DBA@TEST1> create table hcc_me (text1 varchar2(4000)) compress for archive high; Table created. KJJ@TEST1> insert /*+ append */ into hcc_me select dbms_random.string('x',100) (more...)
We have migrated a number of our databases from non-Exadata servers to the Exadata Database Machine using the “RMAN 11g Duplicate standby from Active database” method. After creating a Dataguard Database, during a narrow maintenance window, we performed a failover of the database to the one Exadata Database Machines in the cluster. Below are the […]
The post The Step-by-Step Guide to Migrating to an Exadata Database Machine appeared first on VitalSoftTech.
Yes that is true, i said it, cellcli can lie to you there are some special cases were the output of cellcli is not the reality and you should double check it’s output with your standard OS tools. So this the output if dcli calling cellcli on an Exadata rack from an client:
[root@dm01db01 ~]# dcli -g cell_group -l root cellcli -e list cell attributes cellsrvStatus,msStatus,rsStatus dm01cel01: running running running dm01cel02: running running running dm01cel03: (more...)
I’ve previously written about a problem I encountered when kdump is configured to write to an NFS location with UEK (in Exadata software version 184.108.40.206.1). I’m please to report that the root cause of the problem has been identified and there is a very simple workaround.
There were some frustrating times working this particular SR, the most notable being a response that was effectively, “It works for me (and so I’ll (more...)
I have announced my webinar on Oracle ZFS Storage Appliance for Exadata Backup & Recovery in NYOUG DBA webinar series. You can download webinar slides and voice recod from NYOUG web site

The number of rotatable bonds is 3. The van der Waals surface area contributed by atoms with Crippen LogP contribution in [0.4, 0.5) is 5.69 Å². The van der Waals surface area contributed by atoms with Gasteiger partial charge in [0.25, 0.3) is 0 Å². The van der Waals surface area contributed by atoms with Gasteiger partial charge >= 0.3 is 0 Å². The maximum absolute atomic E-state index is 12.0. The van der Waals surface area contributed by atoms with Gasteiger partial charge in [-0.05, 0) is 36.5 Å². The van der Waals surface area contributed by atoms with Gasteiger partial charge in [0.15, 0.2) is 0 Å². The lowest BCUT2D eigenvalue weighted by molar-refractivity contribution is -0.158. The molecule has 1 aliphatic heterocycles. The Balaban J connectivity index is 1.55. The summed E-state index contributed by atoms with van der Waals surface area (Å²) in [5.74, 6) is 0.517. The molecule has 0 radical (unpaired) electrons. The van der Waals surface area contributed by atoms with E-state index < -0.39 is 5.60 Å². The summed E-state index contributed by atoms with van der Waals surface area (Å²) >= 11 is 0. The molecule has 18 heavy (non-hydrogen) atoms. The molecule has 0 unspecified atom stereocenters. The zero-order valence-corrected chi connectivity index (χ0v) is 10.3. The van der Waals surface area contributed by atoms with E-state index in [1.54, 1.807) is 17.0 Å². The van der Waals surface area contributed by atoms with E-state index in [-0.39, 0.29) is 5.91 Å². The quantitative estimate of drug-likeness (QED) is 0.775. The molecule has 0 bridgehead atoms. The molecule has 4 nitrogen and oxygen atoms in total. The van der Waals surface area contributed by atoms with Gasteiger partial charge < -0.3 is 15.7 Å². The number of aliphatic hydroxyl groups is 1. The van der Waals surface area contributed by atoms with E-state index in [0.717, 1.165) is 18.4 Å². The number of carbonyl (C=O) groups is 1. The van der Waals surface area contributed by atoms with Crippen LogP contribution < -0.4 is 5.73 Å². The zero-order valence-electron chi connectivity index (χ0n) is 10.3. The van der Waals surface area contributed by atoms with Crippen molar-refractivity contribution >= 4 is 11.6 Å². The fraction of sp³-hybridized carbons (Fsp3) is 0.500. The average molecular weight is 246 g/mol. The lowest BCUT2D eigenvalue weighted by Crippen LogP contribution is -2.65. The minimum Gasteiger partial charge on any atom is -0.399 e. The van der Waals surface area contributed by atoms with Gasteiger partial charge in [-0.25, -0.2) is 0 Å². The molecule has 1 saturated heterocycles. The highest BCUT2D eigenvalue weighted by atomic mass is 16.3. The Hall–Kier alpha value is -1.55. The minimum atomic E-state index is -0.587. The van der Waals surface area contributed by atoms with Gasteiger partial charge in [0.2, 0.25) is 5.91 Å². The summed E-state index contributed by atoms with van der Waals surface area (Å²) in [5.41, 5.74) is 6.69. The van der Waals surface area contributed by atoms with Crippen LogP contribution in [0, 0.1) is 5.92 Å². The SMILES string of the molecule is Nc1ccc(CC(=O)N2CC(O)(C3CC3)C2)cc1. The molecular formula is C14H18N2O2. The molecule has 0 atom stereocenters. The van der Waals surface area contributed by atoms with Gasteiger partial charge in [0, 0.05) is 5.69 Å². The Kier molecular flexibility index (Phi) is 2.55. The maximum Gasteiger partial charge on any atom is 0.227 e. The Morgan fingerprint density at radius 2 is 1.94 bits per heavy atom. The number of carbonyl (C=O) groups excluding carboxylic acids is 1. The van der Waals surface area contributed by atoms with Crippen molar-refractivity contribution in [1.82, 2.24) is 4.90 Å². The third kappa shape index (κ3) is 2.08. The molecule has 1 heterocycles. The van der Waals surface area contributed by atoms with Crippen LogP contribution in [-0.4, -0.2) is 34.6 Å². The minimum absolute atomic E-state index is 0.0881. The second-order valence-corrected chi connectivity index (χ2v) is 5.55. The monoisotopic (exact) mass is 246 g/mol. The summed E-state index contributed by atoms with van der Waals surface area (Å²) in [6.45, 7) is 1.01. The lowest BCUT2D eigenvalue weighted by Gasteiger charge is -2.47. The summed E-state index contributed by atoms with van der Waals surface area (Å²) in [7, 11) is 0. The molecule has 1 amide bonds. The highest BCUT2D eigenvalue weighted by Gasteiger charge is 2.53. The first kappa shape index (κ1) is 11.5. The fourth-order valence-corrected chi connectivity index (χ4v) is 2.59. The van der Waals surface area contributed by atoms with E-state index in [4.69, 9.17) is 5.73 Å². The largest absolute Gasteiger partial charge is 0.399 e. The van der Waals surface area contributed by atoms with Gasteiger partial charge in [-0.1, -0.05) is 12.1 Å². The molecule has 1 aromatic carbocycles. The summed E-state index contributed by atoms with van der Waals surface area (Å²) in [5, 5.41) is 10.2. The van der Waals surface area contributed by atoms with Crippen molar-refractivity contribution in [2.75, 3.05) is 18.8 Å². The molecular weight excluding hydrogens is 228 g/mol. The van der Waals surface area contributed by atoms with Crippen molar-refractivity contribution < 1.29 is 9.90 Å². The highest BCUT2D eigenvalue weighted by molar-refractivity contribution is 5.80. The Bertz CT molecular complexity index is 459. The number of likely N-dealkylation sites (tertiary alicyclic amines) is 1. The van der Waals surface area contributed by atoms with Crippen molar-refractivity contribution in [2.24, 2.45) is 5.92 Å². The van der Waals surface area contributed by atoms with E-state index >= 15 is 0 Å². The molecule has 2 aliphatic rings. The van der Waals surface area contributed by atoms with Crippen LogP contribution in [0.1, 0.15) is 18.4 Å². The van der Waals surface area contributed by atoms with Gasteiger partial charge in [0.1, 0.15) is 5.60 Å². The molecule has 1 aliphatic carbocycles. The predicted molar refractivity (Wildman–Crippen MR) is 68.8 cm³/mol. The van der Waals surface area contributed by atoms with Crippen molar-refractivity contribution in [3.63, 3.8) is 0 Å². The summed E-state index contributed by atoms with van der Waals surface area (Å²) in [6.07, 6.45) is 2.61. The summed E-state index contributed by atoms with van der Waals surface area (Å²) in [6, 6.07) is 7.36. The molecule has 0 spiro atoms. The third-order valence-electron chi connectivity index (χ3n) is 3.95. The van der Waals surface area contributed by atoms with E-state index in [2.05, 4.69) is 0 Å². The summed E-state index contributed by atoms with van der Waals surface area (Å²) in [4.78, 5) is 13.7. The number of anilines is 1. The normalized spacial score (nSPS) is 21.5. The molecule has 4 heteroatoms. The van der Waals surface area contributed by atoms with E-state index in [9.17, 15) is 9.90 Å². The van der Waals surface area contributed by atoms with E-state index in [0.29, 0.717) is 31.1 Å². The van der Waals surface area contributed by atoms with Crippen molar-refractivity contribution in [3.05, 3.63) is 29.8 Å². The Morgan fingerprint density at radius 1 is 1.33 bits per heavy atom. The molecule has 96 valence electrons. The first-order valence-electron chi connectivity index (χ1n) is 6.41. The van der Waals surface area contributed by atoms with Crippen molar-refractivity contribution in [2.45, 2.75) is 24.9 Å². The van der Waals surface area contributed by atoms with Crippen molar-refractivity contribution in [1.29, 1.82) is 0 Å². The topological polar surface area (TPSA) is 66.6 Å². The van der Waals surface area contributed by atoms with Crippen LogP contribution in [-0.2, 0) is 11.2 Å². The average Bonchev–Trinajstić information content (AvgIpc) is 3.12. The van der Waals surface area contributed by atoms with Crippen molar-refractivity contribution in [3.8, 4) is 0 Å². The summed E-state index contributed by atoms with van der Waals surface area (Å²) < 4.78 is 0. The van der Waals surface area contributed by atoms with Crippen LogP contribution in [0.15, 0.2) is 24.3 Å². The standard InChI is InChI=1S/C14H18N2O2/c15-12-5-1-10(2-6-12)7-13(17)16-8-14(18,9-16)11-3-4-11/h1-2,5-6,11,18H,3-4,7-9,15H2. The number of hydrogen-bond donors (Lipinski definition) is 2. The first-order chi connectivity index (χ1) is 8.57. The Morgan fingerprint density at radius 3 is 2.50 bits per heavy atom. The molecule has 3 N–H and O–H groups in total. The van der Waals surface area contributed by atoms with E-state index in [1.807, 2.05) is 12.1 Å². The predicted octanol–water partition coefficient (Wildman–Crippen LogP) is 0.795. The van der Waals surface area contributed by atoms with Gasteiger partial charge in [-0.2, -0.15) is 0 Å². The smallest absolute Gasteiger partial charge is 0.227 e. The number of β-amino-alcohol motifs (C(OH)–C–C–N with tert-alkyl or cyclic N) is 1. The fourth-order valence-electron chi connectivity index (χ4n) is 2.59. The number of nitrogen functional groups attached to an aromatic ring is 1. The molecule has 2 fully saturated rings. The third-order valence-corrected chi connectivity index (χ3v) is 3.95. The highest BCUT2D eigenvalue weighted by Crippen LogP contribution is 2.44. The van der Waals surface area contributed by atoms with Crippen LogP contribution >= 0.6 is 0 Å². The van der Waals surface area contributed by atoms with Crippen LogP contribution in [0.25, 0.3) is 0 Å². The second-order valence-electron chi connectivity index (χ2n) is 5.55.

In Friday December 14, 2012 at 12:00 PM -1:00 PM EDT I will be giving a webinar for NYOUG SIG with the following abstract
When it comes to the backup and recovery infrastructure of the Exadata Database Machine, conventional solutions often have only limited performance to keep up with Exadata throughput, whereas Oracle ZFS Storage Appliance can be configured as a very fast, capable, and easy-to-manage backup and recovery solution for any Exadata environment. In this session Husnu Sensoy will describe some of the configuration possibilities of the ZFS Storage Appliance to create a flexible backup and recovery environment for Exadata, (more...)
With the announcement Exadata X3, Oracle has introduced a new feature called “FlashCache Writeback” to allow writes to cell Flash Cache (aka Exadata Smart FlashCache) in WriteBack mode. Earlier with WriteThrough mode, writes were not written to FlashCache, instead they were written directly to cell disks. Exadata software used to decide whether to cache these writes back into FlashCache or not. In WriteBack mode, writes are written to cell FlashCache and acknowledgement is given back to calling process as soon as data is written to flashcache. Exadata Server software de-stages the dirty writes in flashcache to spinning disks in the (more...)